Today's jobs report has got to be a real downer for the White House, because it gives Mitt Romney more ammo to make the case that he would be a better steward of the U.S. economy than Obama. I don't think that view is correct, by the way, but winning elections isn't really about who's right or wrong.
If Obama does lose in November, will it be because he made too sharp a departure from the policies of his predecessor, governed the country like some sort of 1960s radical, and in so doing lost the broad support of the American middle? Hardly. If he loses, a good case could be made that his mistake was to act too much like George W. Bush and not enough like Barack Obama the candidate.
To be more specific, he spent too much time and money on Afghanistan, too much time sanctioning Iran (thereby driving up oil prices), too much time picking drone targets, and too much time on a Middle East peace effort that he abandoned as soon as AIPAC & Co. howled. Getting bin Laden was an achievement, but as I noted at the time, it wasn't going to win him any more votes than Bush 41 got for liberating Kuwait in 1991. He got a Nobel Prize because people liked his speeches, but his actual behavior was not that different from Bush's second term. At the same time, he did too little to stimulate the U.S. economy, and too little to constrain an unapologetic financial industry. And I'd argue he spent too much time and political capital getting a modest health care reform bill passed, one that will neither fix the U.S. health care system nor win him many votes in November. (I applaud the ambition, but I'd have gotten the economy rolling first and then done health care). Some of this clearly isn't his fault (i.e., Europe's economic doldrums are not his responsibility), but voters aren't likely to make distinctions like that if economic growth remains sluggish.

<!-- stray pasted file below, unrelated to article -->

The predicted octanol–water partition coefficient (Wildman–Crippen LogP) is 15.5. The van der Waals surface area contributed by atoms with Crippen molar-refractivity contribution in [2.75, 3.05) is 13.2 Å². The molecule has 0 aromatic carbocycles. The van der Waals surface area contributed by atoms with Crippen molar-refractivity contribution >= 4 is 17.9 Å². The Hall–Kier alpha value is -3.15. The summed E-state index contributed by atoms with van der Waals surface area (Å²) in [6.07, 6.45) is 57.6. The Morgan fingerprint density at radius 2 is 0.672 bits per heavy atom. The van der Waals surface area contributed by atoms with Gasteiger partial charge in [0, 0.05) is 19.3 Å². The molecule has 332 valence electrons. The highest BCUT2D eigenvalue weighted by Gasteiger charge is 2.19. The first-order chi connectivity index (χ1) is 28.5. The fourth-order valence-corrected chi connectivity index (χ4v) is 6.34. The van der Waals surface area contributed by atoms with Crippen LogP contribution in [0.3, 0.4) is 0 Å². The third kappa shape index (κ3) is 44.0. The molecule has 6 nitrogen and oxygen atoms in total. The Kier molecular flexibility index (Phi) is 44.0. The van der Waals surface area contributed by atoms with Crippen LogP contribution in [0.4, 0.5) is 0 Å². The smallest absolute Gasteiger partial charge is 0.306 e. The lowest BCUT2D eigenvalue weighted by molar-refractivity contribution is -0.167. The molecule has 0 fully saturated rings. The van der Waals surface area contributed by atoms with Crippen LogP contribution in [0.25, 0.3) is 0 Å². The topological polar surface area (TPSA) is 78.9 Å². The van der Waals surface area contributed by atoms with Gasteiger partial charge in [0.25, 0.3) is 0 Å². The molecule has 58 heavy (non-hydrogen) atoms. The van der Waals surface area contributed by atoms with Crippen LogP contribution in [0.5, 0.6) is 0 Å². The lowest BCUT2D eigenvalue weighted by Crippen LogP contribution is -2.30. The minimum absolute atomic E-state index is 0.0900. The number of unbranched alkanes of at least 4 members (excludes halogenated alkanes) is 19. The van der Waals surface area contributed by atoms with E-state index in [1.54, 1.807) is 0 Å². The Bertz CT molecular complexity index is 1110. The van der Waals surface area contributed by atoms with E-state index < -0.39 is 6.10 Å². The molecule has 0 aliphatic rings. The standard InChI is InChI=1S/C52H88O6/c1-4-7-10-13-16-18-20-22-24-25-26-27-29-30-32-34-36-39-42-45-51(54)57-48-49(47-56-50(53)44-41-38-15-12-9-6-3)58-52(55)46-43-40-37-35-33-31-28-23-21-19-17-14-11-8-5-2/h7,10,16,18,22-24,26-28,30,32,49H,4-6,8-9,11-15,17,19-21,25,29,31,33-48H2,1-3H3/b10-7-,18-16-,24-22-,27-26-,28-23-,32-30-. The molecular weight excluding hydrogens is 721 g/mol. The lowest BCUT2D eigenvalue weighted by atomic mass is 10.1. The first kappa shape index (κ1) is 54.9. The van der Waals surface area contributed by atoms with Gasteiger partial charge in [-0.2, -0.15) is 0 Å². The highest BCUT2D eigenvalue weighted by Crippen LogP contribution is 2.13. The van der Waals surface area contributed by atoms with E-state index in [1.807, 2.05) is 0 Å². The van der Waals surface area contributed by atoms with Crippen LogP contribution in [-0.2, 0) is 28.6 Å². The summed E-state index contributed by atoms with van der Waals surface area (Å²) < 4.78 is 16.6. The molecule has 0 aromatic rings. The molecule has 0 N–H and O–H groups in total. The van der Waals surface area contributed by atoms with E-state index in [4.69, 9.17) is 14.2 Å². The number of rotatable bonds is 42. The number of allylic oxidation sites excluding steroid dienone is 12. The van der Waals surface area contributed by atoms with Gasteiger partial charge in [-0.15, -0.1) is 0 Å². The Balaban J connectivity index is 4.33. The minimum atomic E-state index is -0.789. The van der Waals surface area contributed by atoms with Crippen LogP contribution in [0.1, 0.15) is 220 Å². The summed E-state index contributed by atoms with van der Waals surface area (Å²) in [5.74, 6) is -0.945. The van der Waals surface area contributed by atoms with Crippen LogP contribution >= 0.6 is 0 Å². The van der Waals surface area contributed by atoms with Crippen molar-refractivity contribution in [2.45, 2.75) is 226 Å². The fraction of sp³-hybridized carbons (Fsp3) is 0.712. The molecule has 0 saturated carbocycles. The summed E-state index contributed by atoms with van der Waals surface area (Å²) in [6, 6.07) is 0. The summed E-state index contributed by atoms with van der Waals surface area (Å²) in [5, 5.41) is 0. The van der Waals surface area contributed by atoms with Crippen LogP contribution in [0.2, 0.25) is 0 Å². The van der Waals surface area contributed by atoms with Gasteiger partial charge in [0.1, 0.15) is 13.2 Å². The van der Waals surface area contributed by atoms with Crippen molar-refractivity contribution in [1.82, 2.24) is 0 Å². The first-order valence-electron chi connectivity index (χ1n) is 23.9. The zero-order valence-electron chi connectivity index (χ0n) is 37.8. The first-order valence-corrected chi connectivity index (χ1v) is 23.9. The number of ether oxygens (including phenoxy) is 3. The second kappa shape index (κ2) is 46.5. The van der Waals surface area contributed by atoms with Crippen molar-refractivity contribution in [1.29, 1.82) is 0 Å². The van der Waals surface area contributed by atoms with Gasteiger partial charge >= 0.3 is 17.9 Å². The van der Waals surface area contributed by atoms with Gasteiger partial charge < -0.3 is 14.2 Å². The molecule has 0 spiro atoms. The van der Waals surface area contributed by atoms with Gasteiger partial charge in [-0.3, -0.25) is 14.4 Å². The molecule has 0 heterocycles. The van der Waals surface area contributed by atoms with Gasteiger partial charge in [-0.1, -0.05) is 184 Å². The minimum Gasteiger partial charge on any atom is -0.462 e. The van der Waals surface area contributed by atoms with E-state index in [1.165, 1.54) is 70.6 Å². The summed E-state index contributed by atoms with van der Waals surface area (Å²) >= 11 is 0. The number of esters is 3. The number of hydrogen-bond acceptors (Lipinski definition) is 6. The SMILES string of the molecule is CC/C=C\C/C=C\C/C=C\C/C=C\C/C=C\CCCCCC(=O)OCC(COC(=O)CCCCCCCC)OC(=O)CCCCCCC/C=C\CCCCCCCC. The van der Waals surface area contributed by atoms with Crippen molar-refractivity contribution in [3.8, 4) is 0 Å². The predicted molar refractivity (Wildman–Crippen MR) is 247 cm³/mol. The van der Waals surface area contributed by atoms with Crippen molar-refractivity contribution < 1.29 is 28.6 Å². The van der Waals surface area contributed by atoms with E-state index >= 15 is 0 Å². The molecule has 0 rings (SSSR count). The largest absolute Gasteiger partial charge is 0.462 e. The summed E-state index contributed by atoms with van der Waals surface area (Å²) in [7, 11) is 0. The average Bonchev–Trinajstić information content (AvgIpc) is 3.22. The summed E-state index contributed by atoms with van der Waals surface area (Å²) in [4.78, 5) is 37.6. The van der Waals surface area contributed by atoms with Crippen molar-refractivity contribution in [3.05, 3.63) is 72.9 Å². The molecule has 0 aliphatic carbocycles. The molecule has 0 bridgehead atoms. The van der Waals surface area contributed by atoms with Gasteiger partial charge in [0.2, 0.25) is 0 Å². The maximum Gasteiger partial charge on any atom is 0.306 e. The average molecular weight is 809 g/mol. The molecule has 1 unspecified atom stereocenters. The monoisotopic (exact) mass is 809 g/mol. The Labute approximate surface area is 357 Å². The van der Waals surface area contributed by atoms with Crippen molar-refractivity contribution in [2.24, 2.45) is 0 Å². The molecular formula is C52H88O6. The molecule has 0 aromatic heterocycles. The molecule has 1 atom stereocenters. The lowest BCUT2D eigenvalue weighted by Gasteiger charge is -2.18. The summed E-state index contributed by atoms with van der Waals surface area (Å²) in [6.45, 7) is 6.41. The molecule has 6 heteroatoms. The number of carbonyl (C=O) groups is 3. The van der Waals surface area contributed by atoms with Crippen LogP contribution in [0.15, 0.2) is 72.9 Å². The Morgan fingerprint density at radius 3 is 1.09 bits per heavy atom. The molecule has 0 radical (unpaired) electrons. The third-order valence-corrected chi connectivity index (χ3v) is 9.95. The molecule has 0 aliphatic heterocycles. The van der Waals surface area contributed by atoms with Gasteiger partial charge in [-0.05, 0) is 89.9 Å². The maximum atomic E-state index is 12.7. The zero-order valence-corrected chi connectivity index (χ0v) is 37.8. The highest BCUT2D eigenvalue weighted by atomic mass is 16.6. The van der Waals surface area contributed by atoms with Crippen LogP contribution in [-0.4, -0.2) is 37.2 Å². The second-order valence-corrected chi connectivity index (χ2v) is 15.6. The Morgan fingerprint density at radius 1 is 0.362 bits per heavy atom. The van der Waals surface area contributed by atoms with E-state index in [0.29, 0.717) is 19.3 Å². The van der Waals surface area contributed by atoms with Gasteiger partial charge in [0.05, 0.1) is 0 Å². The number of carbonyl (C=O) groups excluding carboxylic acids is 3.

As readers here probably know, I'm among those who were genuinely excited by Obama's election and hoped that he would succeed in guiding America onto a different path. Nor have I forgotten what a difficult situation he faced when he took office, and it's unrealistic to expect politicians to be perfect. I'll almost certainly vote for him in November, if only because some of Romney's foreign policy advisors have track records that should worry all of us. And he may still pull it out, because he's a lot more likeable and a lot less gaffe-prone than his GOP rival. But it's going to be close, and a bit more bad news on the economic front will make Barack a one-term president.
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Stephen M. Walt is the Robert and Renée Belfer professor of international relations at Harvard University.